Your organisation is ready for its big annual fundraiser, and you intend to raise money by selling raffle tickets. But first, have you obtained the requisite permits to hold a raffle? Do you need to report what your club earns? Below, we survey the regulations that govern raffle laws in each state.
Raffle Laws Around Australia
Each state and territory has a governing body regulating their raffles, namely:
- Australian Capital Territory: ACT Gambling and Racing Commission and Access Canberra.
- Northern Territory: Licensing, Regulation and Alcohol Strategy Division, NT Department of Business.
- Queensland: Office of Fair Trading, Queensland and Office of Liquor and Gambling Regulation.
- South Australia: Consumer and Business Services.
- Tasmania: Liquor and Gaming Branch, representing the Tasmanian Gaming Commission and Consumer Affairs and Fair Trading.
- Western Australia: Department of Commerce (Consumer Protection Division) and the Gaming and Wagering Commission of WA.
- New South Wales: Office of Liquor, Gaming and Racing.
- Victoria: Victorian Commission of Gambling and Liquor Regulation.
If you plan to run a raffle Australia-wide, you must register and comply with the laws of each state.
Australian Capital Territory
The ACT Gambling and Racing Commission regulate raffles under the Lotteries Act 1964 (ACT). You will require a permit to conduct a raffle unless:
- You are a not-for-profit, and the prize value is less than $500; or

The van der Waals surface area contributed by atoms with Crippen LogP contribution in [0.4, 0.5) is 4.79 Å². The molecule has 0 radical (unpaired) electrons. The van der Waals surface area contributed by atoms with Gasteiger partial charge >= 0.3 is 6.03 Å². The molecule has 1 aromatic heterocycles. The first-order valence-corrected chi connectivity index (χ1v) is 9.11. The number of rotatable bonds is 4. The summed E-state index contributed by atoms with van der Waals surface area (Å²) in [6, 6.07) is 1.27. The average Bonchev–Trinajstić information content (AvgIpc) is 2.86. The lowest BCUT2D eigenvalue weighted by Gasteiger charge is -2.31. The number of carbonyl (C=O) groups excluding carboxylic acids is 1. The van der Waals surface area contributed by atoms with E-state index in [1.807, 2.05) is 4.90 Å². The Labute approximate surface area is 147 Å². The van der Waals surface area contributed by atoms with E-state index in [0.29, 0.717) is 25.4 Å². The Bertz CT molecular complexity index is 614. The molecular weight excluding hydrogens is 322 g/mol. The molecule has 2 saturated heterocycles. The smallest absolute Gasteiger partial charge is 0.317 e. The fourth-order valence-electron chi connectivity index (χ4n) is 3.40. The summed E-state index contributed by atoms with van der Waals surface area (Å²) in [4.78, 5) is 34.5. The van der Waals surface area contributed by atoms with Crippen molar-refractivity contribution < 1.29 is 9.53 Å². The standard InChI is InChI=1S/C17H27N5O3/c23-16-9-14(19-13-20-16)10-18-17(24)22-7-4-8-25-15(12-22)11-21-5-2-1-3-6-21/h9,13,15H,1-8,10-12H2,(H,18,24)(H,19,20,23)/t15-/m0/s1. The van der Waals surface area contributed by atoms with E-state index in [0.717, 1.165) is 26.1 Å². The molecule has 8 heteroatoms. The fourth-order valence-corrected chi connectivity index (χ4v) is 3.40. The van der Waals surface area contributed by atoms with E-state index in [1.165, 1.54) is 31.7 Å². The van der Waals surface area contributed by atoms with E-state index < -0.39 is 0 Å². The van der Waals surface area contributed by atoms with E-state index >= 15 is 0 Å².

- Your club or association is holding the raffle for members only, and there is no external advertising.
If you are a charity, you will also have to comply with Access Canberra and the Charitable Collections Act 2003 (ACT). Collecting for a charity requires a licence unless you fall under the following exemptions:
- An organisation accredited by AusAid undertakes the collection;
- The collection is less than $15,000 in a financial year; or
- If a school receives money, the money is for educational purposes or a voluntary contribution from a person with parental responsibilities for a child who is enrolled at the school.
All forms for licence applications are available on Access Canberra’s website.
The Licensing, Regulation and Alcohol Strategy Division in the Northern Territory Department of Business regulates raffle laws under the Gaming Control Act. You will require a permit if the total prize pool is more than $5,000. However, you will not need a permit if another state grants you one.
The Northern Territory splits raffle permits into a minor lottery and major lottery category. Minor lotteries have a total ticket value of $5,001 to $20,000, while the ticket value for major lotteries exceeds $20,000.
In the Northern Territory, there is no restriction on whether you have to be a not-for-profit to conduct a raffle as long as the value of the prizes exceeds $5,000.
The Office of Fair Trading in Queensland regulates public appeals for support and fundraising for community associations and charities under the Collections Act 1966 (QLD). If you want to fundraise with a raffle you will have to:
- Register a charitable association;
- Obtain a sanction using Form 5; and
- Audit your financials annually.
The Office of Liquor Gambling and Regulation also regulates raffle laws under the Charitable and Non-Profit Gaming Act 1999 (QLD). It divides raffles into four categories:
- Category 1: The raffle proceeds are $2,000 or less;
- Category 2: The raffle proceeds are between $2,000 and $50,000;
- Category 3: The proceeds are more than $50,000; and
- Category 4: Trade promotions.
You will only need a licence to conduct a category three raffle.
Consumer and Business Services regulate raffles through the Collections for Charitable Purposes Act 1939 (SA). If you are a not-for-profit organisation in South Australia, you will also have to comply with the Lottery and Gaming Act 1936 (SA).